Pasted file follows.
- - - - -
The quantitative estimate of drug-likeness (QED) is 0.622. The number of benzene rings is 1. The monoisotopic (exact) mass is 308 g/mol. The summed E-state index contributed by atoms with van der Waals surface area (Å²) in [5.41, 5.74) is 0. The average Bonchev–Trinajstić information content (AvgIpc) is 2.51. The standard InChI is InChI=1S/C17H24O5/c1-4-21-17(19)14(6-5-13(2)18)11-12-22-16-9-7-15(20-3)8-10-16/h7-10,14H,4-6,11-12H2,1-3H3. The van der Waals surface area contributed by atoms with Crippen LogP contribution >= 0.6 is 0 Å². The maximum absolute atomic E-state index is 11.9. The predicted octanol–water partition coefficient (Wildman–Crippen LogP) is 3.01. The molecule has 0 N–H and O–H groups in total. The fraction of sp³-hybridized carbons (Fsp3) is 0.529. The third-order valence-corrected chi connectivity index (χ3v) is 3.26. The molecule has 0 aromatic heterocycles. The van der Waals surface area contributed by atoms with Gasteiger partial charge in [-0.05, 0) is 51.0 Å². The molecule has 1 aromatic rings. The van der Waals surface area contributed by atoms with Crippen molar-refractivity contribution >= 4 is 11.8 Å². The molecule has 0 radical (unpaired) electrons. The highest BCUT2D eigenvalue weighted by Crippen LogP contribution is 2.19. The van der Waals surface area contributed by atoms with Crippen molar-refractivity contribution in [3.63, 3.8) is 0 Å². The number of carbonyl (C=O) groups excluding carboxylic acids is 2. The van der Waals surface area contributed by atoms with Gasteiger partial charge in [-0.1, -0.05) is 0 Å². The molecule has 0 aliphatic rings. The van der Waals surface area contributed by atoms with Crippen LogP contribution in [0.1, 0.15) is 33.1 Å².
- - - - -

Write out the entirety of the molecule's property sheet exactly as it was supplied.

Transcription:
The quantitative estimate of drug-likeness (QED) is 0.622. The number of benzene rings is 1. The monoisotopic (exact) mass is 308 g/mol. The summed E-state index contributed by atoms with van der Waals surface area (Å²) in [5.41, 5.74) is 0. The average Bonchev–Trinajstić information content (AvgIpc) is 2.51. The standard InChI is InChI=1S/C17H24O5/c1-4-21-17(19)14(6-5-13(2)18)11-12-22-16-9-7-15(20-3)8-10-16/h7-10,14H,4-6,11-12H2,1-3H3. The van der Waals surface area contributed by atoms with Crippen LogP contribution >= 0.6 is 0 Å². The maximum absolute atomic E-state index is 11.9. The predicted octanol–water partition coefficient (Wildman–Crippen LogP) is 3.01. The molecule has 0 N–H and O–H groups in total. The fraction of sp³-hybridized carbons (Fsp3) is 0.529. The third-order valence-corrected chi connectivity index (χ3v) is 3.26. The molecule has 0 aromatic heterocycles. The van der Waals surface area contributed by atoms with Gasteiger partial charge in [-0.05, 0) is 51.0 Å². The molecule has 1 aromatic rings. The van der Waals surface area contributed by atoms with Crippen molar-refractivity contribution >= 4 is 11.8 Å². The molecule has 0 radical (unpaired) electrons. The highest BCUT2D eigenvalue weighted by Crippen LogP contribution is 2.19. The van der Waals surface area contributed by atoms with Crippen molar-refractivity contribution in [3.63, 3.8) is 0 Å². The number of carbonyl (C=O) groups excluding carboxylic acids is 2. The van der Waals surface area contributed by atoms with Gasteiger partial charge in [-0.1, -0.05) is 0 Å². The molecule has 0 aliphatic rings. The van der Waals surface area contributed by atoms with Crippen LogP contribution in [0.1, 0.15) is 33.1 Å².